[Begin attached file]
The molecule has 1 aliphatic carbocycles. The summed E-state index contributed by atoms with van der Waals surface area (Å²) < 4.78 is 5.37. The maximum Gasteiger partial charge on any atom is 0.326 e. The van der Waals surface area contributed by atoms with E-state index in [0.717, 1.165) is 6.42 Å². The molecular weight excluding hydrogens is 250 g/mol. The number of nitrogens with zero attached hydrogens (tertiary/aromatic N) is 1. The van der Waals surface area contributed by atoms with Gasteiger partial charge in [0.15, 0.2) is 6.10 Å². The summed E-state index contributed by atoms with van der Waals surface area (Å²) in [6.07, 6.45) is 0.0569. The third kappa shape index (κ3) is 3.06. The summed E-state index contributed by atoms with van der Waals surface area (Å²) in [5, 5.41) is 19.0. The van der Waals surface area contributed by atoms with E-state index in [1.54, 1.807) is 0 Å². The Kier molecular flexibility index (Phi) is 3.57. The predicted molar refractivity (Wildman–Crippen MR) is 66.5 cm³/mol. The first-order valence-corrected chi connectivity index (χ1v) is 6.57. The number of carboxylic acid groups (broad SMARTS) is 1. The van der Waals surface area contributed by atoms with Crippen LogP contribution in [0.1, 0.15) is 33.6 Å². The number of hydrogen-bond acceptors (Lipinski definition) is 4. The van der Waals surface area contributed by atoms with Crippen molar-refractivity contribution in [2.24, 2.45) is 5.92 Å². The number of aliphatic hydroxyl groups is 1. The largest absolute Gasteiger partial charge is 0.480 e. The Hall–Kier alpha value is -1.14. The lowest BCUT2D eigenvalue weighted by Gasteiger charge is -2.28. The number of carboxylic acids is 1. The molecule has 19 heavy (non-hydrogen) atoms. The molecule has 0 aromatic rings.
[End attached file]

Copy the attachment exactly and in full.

The molecule has 1 aliphatic carbocycles. The summed E-state index contributed by atoms with van der Waals surface area (Å²) < 4.78 is 5.37. The maximum Gasteiger partial charge on any atom is 0.326 e. The van der Waals surface area contributed by atoms with E-state index in [0.717, 1.165) is 6.42 Å². The molecular weight excluding hydrogens is 250 g/mol. The number of nitrogens with zero attached hydrogens (tertiary/aromatic N) is 1. The van der Waals surface area contributed by atoms with Gasteiger partial charge in [0.15, 0.2) is 6.10 Å². The summed E-state index contributed by atoms with van der Waals surface area (Å²) in [6.07, 6.45) is 0.0569. The third kappa shape index (κ3) is 3.06. The summed E-state index contributed by atoms with van der Waals surface area (Å²) in [5, 5.41) is 19.0. The van der Waals surface area contributed by atoms with E-state index in [1.54, 1.807) is 0 Å². The Kier molecular flexibility index (Phi) is 3.57. The predicted molar refractivity (Wildman–Crippen MR) is 66.5 cm³/mol. The first-order valence-corrected chi connectivity index (χ1v) is 6.57. The number of carboxylic acid groups (broad SMARTS) is 1. The van der Waals surface area contributed by atoms with Crippen LogP contribution in [0.1, 0.15) is 33.6 Å². The number of hydrogen-bond acceptors (Lipinski definition) is 4. The van der Waals surface area contributed by atoms with Crippen molar-refractivity contribution in [2.24, 2.45) is 5.92 Å². The number of aliphatic hydroxyl groups is 1. The largest absolute Gasteiger partial charge is 0.480 e. The Hall–Kier alpha value is -1.14. The lowest BCUT2D eigenvalue weighted by Gasteiger charge is -2.28. The number of carboxylic acids is 1. The molecule has 19 heavy (non-hydrogen) atoms. The molecule has 0 aromatic rings.